Timea Bacsinszky found the best form of her comeback from injury to blunt Aryna Sabalenka's power in a straight-sets upset in the Tianjin Open quarterfinals.
Alex Macpherson
October 12, 2018

TIANJIN, China - Timea Bacsinszky's comeback gathered steam at the Tianjin Open with a 7-6(2), 7-6(5) upset of No.4 seed Aryna Sabalenka over two hours and 16 minutes.

The No.329-ranked Swiss player had needed to enter the tournament on a protected ranking, and before this week had not won a match at WTA level for 16 months - since Wimbledon 2017. Having spent six months sidelined due to a leg injury, Bacsinszky lost the first nine matches of her comeback this year, and saw her ranking plummet to No.761 in July.

But last month saw the two-time Roland Garros semifinalist finally get off the ground with a final run at the ITF $80,000 event in Biarritz - and she had defeated Sabalenka in their only previous meeting, a 6-4, 7-5 win in last year's Fed Cup semifinals in Minsk. Bacsinszky's repeat of that result today marks her first WTA semifinal since Roland Garros 2017 - and rules the Belarusian out of contention for this year's BNP Paribas WTA Finals Singapore presented by SC Global.

"Winning two sets in a row against an almost-Top 10 player - for me to be able to keep my focus and my level of play the whole match was really great," enthused a happy Bacsinszky afterwards. "So I'm very proud and very happy."

It is the fifth time that Sabalenka has been defeated by a player ranked outside the Top 100 this year, following losses to Sara Errani in Dubai, Viktoria Kuzmova in Fed Cup play, Maria Sanchez in San Jose qualifying and Varvara Lepchenko in Québec City - but her lowest-ranked defeat since falling to World No.336 Valentini Grammatikopoulou in the first round of an ITF $25,000 event in Minsk in May 2016.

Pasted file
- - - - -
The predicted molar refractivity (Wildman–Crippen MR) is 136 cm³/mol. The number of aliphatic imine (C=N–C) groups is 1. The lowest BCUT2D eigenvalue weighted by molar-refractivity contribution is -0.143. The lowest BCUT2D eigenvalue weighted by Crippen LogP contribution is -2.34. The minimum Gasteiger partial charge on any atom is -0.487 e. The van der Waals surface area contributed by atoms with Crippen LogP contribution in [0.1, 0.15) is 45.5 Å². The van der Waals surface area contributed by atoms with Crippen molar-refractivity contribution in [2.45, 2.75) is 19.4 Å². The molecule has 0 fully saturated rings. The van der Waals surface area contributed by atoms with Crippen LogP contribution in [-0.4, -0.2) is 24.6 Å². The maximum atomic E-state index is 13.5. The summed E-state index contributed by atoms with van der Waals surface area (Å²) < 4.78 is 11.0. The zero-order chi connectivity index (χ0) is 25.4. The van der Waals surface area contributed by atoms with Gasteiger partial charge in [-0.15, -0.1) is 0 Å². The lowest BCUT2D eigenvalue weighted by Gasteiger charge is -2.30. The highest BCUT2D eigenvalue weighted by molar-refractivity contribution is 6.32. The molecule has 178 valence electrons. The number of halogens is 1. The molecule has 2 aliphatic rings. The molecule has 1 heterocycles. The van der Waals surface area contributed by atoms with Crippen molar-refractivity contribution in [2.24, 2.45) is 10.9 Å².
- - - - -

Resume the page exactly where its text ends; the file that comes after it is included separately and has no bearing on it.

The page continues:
Initially, though, it seemed as if Sabalenka's power would be too much for Bacsinszky. Opening with a flurry of winners off both wings, the Belarusian stormed through the first three games, breaking with a cool-headed counterdrop and coming up with a ferocious backhand down the line to stave off break point in the next game.

For Bacsinszky's part, the 29-year-old was only able to show her best tennis intermittently, with too many cheap errors betraying her rust and long winless drought. But, trailing 2-5, her game finally began to click consistently.

Deploying the full range of her variety and excellent anticipation on defence, the former World No.9 refused to give Sabalenka the same ball twice. Forehand slices were mixed up with high loopers and flat, powerful drives off the backhand side; canny placement forced the New Haven and Wuhan champion to strike the ball from increasingly awkward corners of the court.

Sabalenka's groove had been disrupted and her power blunted, and slowly Bacsinszky clawed her way back into the match. Saving three set points en route - one on return at 3-5 and two on serve at 4-5 and 5-6 - the four-time WTA titlist's clever use of slice enabled her to dominate the tiebreak, finishing the set with a sharp backhand angle that Sabalenka had no reply to.